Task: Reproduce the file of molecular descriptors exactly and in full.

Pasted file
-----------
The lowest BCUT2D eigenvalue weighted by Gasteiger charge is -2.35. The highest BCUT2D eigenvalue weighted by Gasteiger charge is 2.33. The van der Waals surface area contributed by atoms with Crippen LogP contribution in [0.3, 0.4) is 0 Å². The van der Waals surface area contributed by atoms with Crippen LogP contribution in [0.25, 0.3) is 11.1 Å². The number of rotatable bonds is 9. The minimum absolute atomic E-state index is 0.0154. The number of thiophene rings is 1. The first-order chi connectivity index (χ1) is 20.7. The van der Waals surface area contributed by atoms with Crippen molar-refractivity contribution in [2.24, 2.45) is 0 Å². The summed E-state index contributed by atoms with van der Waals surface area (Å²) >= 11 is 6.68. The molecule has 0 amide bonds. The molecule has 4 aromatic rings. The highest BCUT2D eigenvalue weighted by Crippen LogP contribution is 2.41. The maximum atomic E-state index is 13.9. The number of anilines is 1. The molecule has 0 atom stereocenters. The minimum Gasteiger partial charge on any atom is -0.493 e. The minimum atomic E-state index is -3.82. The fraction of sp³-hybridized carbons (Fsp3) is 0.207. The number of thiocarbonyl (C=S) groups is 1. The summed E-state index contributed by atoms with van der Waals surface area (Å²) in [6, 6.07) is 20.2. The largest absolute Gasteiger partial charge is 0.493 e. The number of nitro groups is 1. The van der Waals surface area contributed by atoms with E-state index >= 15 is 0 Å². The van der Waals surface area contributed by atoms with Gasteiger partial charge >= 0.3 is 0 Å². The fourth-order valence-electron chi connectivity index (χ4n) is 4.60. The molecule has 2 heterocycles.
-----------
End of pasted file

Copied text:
The lowest BCUT2D eigenvalue weighted by Gasteiger charge is -2.35. The highest BCUT2D eigenvalue weighted by Gasteiger charge is 2.33. The van der Waals surface area contributed by atoms with Crippen LogP contribution in [0.3, 0.4) is 0 Å². The van der Waals surface area contributed by atoms with Crippen LogP contribution in [0.25, 0.3) is 11.1 Å². The number of rotatable bonds is 9. The minimum absolute atomic E-state index is 0.0154. The number of thiophene rings is 1. The first-order chi connectivity index (χ1) is 20.7. The van der Waals surface area contributed by atoms with Crippen molar-refractivity contribution in [2.24, 2.45) is 0 Å². The summed E-state index contributed by atoms with van der Waals surface area (Å²) >= 11 is 6.68. The molecule has 0 amide bonds. The molecule has 4 aromatic rings. The highest BCUT2D eigenvalue weighted by Crippen LogP contribution is 2.41. The maximum atomic E-state index is 13.9. The number of anilines is 1. The molecule has 0 atom stereocenters. The minimum Gasteiger partial charge on any atom is -0.493 e. The minimum atomic E-state index is -3.82. The fraction of sp³-hybridized carbons (Fsp3) is 0.207. The number of thiocarbonyl (C=S) groups is 1. The summed E-state index contributed by atoms with van der Waals surface area (Å²) in [6, 6.07) is 20.2. The largest absolute Gasteiger partial charge is 0.493 e. The number of nitro groups is 1. The van der Waals surface area contributed by atoms with E-state index >= 15 is 0 Å². The van der Waals surface area contributed by atoms with Gasteiger partial charge >= 0.3 is 0 Å². The fourth-order valence-electron chi connectivity index (χ4n) is 4.60. The molecule has 2 heterocycles.